We did just see some snow in Ocean County over the weekend.

For snow lovers, this winter has been a rather warm one, so far with more rain than snow. Some parts of New Jersey see snow more than they see rain.

Getty Stock, ThinkStock, Irina Igumnova
Getty Stock, ThinkStock, Irina Igumnova

This state is so strange because even in Ocean County, it could be snowing in Toms River, and in Bayville, it's not. It's just crazy.

But, if you want a snowy little getaway in New Jersey, this might be the perfect town for you to visit within the next couple of months. This one town in New Jersey has the most snow than any other town in New Jersey.

What town in New Jersey gets the most snow?

Newton, NJ is New Jersey's snowiest town. Newton is in north Jersey, in Sussex County. This town of Newton gets on average 37" of snow a season, according to onlyinyourstate.com. That's just crazy being a Jersey Girl. I can't even imagine.

Here at the Jersey Shore, we usually have one rather "big" snowstorm, but can you imagine 37", no way.

If you want a snowy getaway, Newton could be your "cool" spot in New Jersey. I think I'll stay south.

Residents of Newton love the cold and snow and even have stores in downtown all ready for their customers with blankets and other "warm" things, just in case they're visiting the town and not ready for the cold and snow.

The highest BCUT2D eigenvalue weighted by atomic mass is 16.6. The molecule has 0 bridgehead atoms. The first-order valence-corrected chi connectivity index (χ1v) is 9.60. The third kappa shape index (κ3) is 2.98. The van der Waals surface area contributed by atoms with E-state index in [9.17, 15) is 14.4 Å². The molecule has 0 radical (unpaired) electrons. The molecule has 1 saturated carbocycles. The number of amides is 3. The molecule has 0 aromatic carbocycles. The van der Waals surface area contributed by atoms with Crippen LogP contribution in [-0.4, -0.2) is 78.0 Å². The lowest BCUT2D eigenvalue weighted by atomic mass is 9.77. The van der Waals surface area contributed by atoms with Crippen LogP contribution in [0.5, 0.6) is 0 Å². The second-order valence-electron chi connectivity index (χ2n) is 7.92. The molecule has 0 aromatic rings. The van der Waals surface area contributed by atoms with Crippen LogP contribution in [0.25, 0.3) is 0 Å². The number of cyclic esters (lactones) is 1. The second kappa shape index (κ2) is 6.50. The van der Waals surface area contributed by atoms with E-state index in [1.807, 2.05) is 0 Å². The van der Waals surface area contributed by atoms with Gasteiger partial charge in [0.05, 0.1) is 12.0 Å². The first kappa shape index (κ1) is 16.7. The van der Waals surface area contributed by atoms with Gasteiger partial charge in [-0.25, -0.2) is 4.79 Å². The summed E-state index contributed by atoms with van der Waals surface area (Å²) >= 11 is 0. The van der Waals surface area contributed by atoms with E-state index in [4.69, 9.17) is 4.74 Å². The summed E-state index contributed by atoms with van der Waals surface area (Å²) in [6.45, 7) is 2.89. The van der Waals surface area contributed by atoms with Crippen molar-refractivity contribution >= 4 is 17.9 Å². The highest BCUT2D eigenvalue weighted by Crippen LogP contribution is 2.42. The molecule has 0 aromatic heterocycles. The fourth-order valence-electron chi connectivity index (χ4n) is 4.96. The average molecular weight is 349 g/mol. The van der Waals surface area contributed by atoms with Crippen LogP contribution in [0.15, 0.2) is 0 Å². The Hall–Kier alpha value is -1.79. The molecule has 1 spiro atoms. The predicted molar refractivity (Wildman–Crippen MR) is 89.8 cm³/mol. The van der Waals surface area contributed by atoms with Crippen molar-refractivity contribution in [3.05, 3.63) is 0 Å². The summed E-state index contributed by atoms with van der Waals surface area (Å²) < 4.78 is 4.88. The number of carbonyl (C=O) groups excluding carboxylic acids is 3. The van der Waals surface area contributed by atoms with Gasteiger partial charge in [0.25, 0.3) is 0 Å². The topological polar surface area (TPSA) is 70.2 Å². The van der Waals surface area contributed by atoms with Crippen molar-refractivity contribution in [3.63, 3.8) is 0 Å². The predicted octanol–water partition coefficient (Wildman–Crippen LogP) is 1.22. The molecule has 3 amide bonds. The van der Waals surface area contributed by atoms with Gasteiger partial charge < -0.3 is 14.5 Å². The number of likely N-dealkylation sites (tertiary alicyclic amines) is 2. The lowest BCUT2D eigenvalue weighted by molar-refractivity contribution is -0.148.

In the next couple of weeks, Newton's forecast is snow showers, flurries, and cold. The next couple of weeks, almost every day it says that. Will they get 37" of snow this year, we'll have to wait and see.

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LOOK: See how much gasoline cost the year you started driving

To find out more about how has the price of gas changed throughout the years, Stacker ran the numbers on the cost of a gallon of gasoline for each of the last 84 years. Using data from the Bureau of Labor Statistics (released in April 2020), we analyzed the average price for a gallon of unleaded regular gasoline from 1976 to 2020 along with the Consumer Price Index (CPI) for unleaded regular gasoline from 1937 to 1976, including the absolute and inflation-adjusted prices for each year.

Read on to explore the cost of gas over time and rediscover just how much a gallon was when you first started driving.


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